In a move to promote better value for clients, embattled IT services juggernaut EDS has vowed to fight to the bitter end to retain market share and see off rivals IBM, CSC and Hewlett-Packard.
Admitting the vendor has suffered a battering of late, EDS Australia executive director for federal government, Mike Smith, said EDS is planning a raft of new initiatives to claw back poll position from IBM from its current status as services bridesmaid.
"EDS certainly wants to regain market share...and if you look at people like Interdata, which produces statistics, EDS is positioned second in most market segments we compete in," Smith said.
Smith said he expected the formation of the EDS Agility Alliance - a collective of aligned global vendors including Cisco, Dell, EMC, Microsoft, Sun Microsystems and Xerox - to make a difference.
However, while boasting collective resources of more than $US150 billion in annual revenue and $13.6 billion in combined research and development, plans for the alliance in Australia are yet to be announced.
Mike Jordan, EDS chairman and CEO, said Agility Alliance was a central element of EDS's multiyear plan to regain market leadership. "This alliance goes much deeper than joint contract pursuits," Jordan said.
EDS is also spruiking its Global Partner Solutions (GPS) program, part of its contractual obligations towards local industry development, which stems from outsourcing contracts with the federal government.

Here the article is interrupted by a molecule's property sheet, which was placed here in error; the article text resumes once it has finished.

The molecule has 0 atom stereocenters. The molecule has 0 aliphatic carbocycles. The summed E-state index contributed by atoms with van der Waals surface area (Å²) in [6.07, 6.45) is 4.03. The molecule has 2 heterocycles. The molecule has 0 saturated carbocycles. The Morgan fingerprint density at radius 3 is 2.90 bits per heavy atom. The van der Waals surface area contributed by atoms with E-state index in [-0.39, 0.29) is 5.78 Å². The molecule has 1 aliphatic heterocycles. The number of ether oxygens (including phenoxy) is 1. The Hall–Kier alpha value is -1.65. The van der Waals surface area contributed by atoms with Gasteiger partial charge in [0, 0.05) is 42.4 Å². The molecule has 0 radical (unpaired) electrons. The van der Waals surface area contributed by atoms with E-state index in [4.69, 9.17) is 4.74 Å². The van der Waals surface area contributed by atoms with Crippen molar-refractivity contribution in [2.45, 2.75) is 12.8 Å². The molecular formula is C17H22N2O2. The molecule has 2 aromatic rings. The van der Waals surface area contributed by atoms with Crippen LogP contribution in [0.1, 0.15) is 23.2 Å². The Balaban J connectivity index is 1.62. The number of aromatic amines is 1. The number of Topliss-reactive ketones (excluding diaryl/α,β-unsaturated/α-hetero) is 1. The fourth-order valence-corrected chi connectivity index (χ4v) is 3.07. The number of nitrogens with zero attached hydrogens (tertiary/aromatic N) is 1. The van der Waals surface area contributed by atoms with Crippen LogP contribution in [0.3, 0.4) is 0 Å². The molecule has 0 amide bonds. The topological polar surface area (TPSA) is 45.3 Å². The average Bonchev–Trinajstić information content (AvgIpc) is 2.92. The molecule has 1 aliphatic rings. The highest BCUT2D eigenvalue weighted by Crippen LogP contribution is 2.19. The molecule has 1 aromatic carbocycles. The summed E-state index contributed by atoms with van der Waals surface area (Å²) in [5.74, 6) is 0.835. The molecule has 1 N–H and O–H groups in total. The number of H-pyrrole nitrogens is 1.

Chris Mitchell, EDS Australia managing director, said program results exceeded initial expectations; however, following the election the government is yet to deliver a formal verdict on vendor performance for the current round of contracts.
"It's a value-add proposition with an opportunity for EDS to generate new business of its own," Mitchell said.
Meta Group senior research analyst, Dane Anderson, said EDS maintained leadership in the services market, but its position and market relevance were potentially compromised if it was unable to fix internal and external problems.
"EDS's CEO has labelled EDS 'a tale of two cities', categorized by the challenge of re-inventing its market perception from that of herding cats to one of untangling its internal hairballs," Anderson said.
Anderson added that EDS had "stumbled badly in recent years, suffering from over aggressive deal making, poor execution, and a fragmented operating model", and that EDS remained "incomplete from a full-service perspective".
IDC associate director of Asia Pacific Services, Phil Hassey, said EDS had suffered mishaps over the year resulting in market position decline.
"Some of these problems have been corporate problems in the US, and the loss of some major deals," Hassey said.
"It's a vicious cycle unfortunately, and these deals that were lost have meant that EDS has found if difficult to land other big deals."